Tuesday, 15 January 2019

Gambas: using external Gambas libraries

The Linux programming language Gambas can use functions from external libraries.


This post gives a few simple examples to supplement the information in the Gambas Documentation.



Gambas is a great language for the Linux platform, and provides a relatively painless transition for VB programmers. One thing that is not as good as VB is the documentation. It is always useful to give programming examples alongside the language command reference information, something that VB6 was brilliant at!

So what follows are just get-you-started examples using Gambas version 3.12.x (there are differences with earlier versions, so my guide may only work with recent releases).

There are several potential benefits from using external libraries; they can allow you to reuse existing Gambas code, or you may want to draw on the power of a library written in the C programming language.

using Gambas libraries


As a simple example I'm writing some really useful maths routines into a library as I may want to use these functions in several programs;

Start a new Gambas project (I've called mine TrivialMaths) as Project Type: Command-line application.

In Project > Properties > General > Project Type set to Library.

Also on the Project Properties dialog, add a Vendor name ....Note: if you leave this field blank, your libraries will be stored in a folder called: (unknown)

Create a new Class source file (e.g. right-click on Sources > New > Class... > Name set to clsMaths and tick the Exported box.

Add code like this:-

Gambas programming Linux Library code libraries
Note that Export has been added, and that only Public functions are externally accessible


Create an Executable. You should now have a library in your file system in a path equivalent to mine:-

/home/steve/.local/share/gambas3/lib/stevedee

(i.e. /home/{your name}/.local/share/gambas3/lib/{your vendor})


Test with a 2nd Project


Now create a second Gambas project to test the new library, this time a graphical one.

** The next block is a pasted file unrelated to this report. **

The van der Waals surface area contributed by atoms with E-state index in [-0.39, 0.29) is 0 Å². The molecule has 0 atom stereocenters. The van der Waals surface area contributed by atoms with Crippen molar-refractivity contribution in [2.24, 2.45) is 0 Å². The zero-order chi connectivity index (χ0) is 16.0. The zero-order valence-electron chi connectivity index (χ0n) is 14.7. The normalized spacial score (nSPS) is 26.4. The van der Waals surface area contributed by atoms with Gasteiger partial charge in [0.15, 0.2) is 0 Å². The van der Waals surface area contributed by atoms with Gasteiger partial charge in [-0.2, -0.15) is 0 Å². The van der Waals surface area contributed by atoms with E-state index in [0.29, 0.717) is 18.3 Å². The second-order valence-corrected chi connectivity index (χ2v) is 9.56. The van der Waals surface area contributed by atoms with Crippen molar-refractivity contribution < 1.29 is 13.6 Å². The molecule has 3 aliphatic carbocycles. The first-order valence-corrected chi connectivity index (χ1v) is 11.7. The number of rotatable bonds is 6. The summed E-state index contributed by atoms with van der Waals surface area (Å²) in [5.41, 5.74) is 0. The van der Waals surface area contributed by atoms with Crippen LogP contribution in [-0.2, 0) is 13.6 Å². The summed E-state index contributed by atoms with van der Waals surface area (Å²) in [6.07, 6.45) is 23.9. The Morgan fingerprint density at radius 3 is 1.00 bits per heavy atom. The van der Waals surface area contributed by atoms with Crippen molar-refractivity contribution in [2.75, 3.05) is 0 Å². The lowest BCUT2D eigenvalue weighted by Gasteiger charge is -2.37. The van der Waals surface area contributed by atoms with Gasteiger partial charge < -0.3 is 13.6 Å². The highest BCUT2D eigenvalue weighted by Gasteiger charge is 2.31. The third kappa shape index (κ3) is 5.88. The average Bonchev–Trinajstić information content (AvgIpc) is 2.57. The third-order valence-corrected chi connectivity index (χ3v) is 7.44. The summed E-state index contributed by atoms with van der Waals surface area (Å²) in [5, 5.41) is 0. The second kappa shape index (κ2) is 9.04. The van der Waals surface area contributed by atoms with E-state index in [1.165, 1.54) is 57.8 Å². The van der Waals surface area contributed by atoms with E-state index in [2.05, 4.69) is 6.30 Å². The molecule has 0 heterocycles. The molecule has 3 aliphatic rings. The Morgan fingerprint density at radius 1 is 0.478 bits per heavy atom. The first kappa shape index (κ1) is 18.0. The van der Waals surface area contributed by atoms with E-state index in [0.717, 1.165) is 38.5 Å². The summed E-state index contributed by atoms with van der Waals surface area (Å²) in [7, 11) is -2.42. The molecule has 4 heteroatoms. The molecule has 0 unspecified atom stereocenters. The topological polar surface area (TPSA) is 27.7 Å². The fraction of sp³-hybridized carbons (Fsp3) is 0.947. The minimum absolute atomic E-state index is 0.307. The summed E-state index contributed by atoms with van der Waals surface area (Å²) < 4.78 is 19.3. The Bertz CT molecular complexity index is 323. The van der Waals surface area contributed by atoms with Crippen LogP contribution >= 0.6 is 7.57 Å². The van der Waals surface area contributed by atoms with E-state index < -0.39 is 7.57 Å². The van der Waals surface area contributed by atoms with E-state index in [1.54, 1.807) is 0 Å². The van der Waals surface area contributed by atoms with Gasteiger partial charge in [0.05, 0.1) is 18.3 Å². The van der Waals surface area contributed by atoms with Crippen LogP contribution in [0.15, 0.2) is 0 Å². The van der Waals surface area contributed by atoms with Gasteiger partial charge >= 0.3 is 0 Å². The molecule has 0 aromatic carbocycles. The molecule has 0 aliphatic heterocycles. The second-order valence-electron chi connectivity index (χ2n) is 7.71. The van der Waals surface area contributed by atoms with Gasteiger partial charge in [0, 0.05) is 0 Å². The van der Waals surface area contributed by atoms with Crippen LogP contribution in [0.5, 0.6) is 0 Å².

Go to Project > Properties > Libraries and select Add.

Gambas programming Linux Library code libraries
Adding a Gambas Library


Select TrivialMaths from the list.

Add a ValueBox, and 2 Buttons. Add code like this:-

Gambas programming Linux Library code libraries
Note that we create a new instance of the class: clsMaths

The test program should run as expected, using the simple functions provided by the library. When typing myMaths the editor in the Gambas IDE should provide a list of functions for myMaths if the library is correctly registered with the test program.

Note: if you make any changes to your library, remember to re-build the Executable. Also note that you may have to close your test project and re-open it for these changes to take affect (using Reload on v3.12.2 didn't seem to help).

You can also add more libraries, but you may have to register libraries with each other if there are any mutual dependencies. For example:-

If your-program uses functions in your-library-A which then uses a function in your-library-B, you will need to:-
  • add library-B to library-A list of libraries
  • then add library-A and library-B to your-program list of libraries

I hope to do a subsequent post covering the use of external C libraries.

2 comments:

  1. Thank You! I didn't see anything in the Wiki walking the user through the process like this. :-)
    Really helped my get started!

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    Replies
    1. Thanks Steve.

      In a professional environment, 'code reuse' is an important & powerful principle. By reusing software that has already been written and properly tested, projects can be completed quicker and a lot of bugs can be avoided.

      Its not so important if you are writing code for fun, but still interesting to replace 'straight code' with classes, put code into libraries, or even use code written in other languages to supplement you Gambas projects (see http://captainbodgit.blogspot.com/2019/01/gambas-using-external-c-libraries.html).

      And yes, Gambas can be frustrating due to lack of code examples. I guess the clever people that write Gambas can't understand why we ordinary folk have a problem understanding it!

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